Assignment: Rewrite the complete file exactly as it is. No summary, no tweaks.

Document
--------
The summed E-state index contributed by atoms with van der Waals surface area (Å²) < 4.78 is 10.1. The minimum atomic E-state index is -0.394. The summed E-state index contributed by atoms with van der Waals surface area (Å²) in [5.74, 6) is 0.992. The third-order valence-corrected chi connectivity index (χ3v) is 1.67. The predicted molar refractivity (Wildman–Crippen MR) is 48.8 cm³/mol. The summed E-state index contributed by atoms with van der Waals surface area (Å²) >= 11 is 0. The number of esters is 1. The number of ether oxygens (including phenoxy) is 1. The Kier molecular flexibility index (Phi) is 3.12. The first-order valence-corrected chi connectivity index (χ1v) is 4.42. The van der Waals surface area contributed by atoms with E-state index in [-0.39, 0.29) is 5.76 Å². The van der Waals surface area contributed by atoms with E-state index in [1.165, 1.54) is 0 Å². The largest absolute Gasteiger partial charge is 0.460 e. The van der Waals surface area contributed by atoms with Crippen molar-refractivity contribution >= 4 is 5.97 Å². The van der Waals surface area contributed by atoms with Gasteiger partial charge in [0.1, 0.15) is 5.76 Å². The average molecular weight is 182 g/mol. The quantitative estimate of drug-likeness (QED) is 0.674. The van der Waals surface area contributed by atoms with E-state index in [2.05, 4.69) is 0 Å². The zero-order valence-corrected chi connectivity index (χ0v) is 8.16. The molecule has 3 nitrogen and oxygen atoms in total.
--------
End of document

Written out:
The summed E-state index contributed by atoms with van der Waals surface area (Å²) < 4.78 is 10.1. The minimum atomic E-state index is -0.394. The summed E-state index contributed by atoms with van der Waals surface area (Å²) in [5.74, 6) is 0.992. The third-order valence-corrected chi connectivity index (χ3v) is 1.67. The predicted molar refractivity (Wildman–Crippen MR) is 48.8 cm³/mol. The summed E-state index contributed by atoms with van der Waals surface area (Å²) >= 11 is 0. The number of esters is 1. The number of ether oxygens (including phenoxy) is 1. The Kier molecular flexibility index (Phi) is 3.12. The first-order valence-corrected chi connectivity index (χ1v) is 4.42. The van der Waals surface area contributed by atoms with E-state index in [-0.39, 0.29) is 5.76 Å². The van der Waals surface area contributed by atoms with E-state index in [1.165, 1.54) is 0 Å². The largest absolute Gasteiger partial charge is 0.460 e. The van der Waals surface area contributed by atoms with Crippen molar-refractivity contribution >= 4 is 5.97 Å². The van der Waals surface area contributed by atoms with Gasteiger partial charge in [0.1, 0.15) is 5.76 Å². The average molecular weight is 182 g/mol. The quantitative estimate of drug-likeness (QED) is 0.674. The van der Waals surface area contributed by atoms with E-state index in [2.05, 4.69) is 0 Å². The zero-order valence-corrected chi connectivity index (χ0v) is 8.16. The molecule has 3 nitrogen and oxygen atoms in total.